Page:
George was lame from his birth. His right leg and foot, possible both feet, were contracted by infantile paralysis, and, to strengthen his muscles, his mother sent him in the summers of 1796, 1797, to a farm house of Deeside. He walked with difficulty, but he wandered at will, soothed and inspired by the grandeur of the scenery. To his Scottish upbringing he owed his love of mountains, his love and knowledge of the Bible, and too much Calvinism for faith or unfaith in Christianity. The death of his great-uncle (May 19, 1798) placed him in possession of the title and estates. Early in the autumn Mrs Byron travelled south with her son and his nurse, and for a time made her home at Newstead Abbey. Byron was old enough to know what had befallen him. "It was a change from a shabby Scotch flat to a palace," a half-ruined palace, indeed, but his very own. It was a proud moment, but in a few weeks he was once more in lodgings. The shrunken leg did not improve, and acting on bad advice his mother entrusted him to the care of a quack named Lavender, truss-maker to the general hospital at Nottingham. His nurse who was in charge of him maltreated him, and the quack tortured him to no purpose. At his own request he read Virgil and Cicero with a tutor.

Boyhood Clothing

Very little information is available on the clothes and hair styles George wore as a boy.

I have little information on the clothes worn by George. As he was born in 1788, the fashion of dressing noys in specialized children's fashions was just becoming established.

Certainly George wore dresses as a younger boy. I have no information on the dresses he wore as a boy. We know that by the age of 7 he was wearing trousers, so he had to have been breeched before that age.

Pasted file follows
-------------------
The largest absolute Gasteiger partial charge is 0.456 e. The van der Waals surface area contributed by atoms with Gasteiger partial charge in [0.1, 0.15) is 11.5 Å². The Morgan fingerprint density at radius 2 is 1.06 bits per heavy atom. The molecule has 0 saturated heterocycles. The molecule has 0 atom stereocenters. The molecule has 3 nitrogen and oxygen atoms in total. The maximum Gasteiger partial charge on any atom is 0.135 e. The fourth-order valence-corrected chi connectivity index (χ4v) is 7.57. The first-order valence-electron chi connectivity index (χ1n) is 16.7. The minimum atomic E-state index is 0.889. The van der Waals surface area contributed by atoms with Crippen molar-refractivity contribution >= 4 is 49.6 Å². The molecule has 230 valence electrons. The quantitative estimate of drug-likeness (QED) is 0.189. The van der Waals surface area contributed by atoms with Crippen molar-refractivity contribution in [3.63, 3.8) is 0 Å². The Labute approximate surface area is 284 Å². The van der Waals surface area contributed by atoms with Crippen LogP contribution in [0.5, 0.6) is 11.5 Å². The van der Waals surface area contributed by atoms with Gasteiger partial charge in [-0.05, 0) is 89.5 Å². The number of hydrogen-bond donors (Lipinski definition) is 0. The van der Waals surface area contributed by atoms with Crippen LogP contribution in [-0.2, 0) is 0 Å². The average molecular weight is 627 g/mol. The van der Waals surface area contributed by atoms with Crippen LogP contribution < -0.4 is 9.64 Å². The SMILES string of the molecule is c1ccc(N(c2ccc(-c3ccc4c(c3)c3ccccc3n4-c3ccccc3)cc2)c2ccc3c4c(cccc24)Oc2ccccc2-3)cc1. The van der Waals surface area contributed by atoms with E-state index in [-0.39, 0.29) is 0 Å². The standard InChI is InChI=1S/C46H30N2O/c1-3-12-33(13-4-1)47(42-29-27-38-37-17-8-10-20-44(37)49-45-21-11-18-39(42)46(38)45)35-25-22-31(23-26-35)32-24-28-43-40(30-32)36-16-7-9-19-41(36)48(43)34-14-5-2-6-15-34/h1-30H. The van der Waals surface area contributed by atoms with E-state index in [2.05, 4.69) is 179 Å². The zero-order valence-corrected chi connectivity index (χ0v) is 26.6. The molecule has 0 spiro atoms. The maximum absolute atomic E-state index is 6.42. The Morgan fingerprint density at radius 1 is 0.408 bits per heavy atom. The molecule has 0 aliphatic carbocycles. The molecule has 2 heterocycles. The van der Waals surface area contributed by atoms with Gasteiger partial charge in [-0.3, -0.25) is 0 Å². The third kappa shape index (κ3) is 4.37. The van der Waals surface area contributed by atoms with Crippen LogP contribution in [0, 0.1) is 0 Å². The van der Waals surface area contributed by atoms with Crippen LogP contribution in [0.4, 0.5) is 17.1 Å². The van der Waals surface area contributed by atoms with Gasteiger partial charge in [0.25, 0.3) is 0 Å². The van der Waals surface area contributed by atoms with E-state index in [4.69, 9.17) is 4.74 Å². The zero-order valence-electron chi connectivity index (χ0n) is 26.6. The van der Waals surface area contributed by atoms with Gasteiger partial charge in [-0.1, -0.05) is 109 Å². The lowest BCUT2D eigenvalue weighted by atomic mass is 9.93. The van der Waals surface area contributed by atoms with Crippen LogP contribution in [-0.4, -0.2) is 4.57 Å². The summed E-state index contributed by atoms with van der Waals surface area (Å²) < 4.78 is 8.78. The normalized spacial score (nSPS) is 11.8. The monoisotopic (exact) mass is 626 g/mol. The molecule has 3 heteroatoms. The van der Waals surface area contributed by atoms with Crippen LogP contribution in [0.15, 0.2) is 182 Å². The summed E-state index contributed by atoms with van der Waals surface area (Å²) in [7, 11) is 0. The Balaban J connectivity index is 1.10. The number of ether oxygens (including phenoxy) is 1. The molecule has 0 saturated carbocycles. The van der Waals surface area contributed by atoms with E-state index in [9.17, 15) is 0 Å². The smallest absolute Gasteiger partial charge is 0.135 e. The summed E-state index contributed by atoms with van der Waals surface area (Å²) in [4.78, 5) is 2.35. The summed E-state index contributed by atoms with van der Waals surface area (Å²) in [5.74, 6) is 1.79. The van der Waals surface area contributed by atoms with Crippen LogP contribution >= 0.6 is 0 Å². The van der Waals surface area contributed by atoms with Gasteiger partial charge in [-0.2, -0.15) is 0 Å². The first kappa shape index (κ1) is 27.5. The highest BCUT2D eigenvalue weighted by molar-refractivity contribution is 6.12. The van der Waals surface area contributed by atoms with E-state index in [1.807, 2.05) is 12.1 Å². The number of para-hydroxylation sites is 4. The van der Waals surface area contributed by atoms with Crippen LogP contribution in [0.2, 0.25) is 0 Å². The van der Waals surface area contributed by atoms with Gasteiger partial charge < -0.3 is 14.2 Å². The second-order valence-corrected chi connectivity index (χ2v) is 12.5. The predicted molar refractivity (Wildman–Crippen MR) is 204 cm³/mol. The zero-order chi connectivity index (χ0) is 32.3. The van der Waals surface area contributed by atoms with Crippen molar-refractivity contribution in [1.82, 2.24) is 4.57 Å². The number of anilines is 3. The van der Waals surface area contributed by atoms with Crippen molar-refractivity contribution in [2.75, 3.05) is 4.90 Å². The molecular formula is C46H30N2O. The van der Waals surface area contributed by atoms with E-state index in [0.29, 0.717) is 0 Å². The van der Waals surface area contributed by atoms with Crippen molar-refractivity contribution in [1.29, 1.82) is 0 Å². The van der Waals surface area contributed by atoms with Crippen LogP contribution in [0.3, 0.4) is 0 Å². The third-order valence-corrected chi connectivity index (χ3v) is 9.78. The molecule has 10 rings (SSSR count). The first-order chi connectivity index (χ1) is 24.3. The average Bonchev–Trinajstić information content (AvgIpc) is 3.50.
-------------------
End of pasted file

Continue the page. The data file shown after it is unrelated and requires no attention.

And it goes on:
After George was breeched he apparently wore skeleton suits, with tight long trousers. The only real evidence HBC has on his clothes is a 1795 painting. His skeleton suit has a short jacket and very tight trousers that do not look much like trousers as they are so tight. With his skeleton suit he wears a large, open ruffled collar.

As was common before the turn of the 19th cebtury, George wore his hair long at shoulder length. I'm not sure wheter it was curled or not, probably not. It was clearly not curled into ringlets, as this was a style that appeared later in the 19th century.


Grammar school

From 1794 to 1798 he attended grammar school, "threading all classes" till he reached the fourth. It was a good beginning, a solid foundation, enabling him from the first to keep a hand over his talents and to turn them to a set purpose.

Prep school

Byron was sent in August 1799 to a preparatory school at Dulwich. The master, Dr Glennie, perceived that the boy liked reading for its own sake and gave him the free run of his library. He read a set of the British Poets from beginning to end more than once. This, too, was an initiation and a preparation. He remained at Dulwich till April 1801, when, on his mother's intervention, he was sent to Harrow.

Public school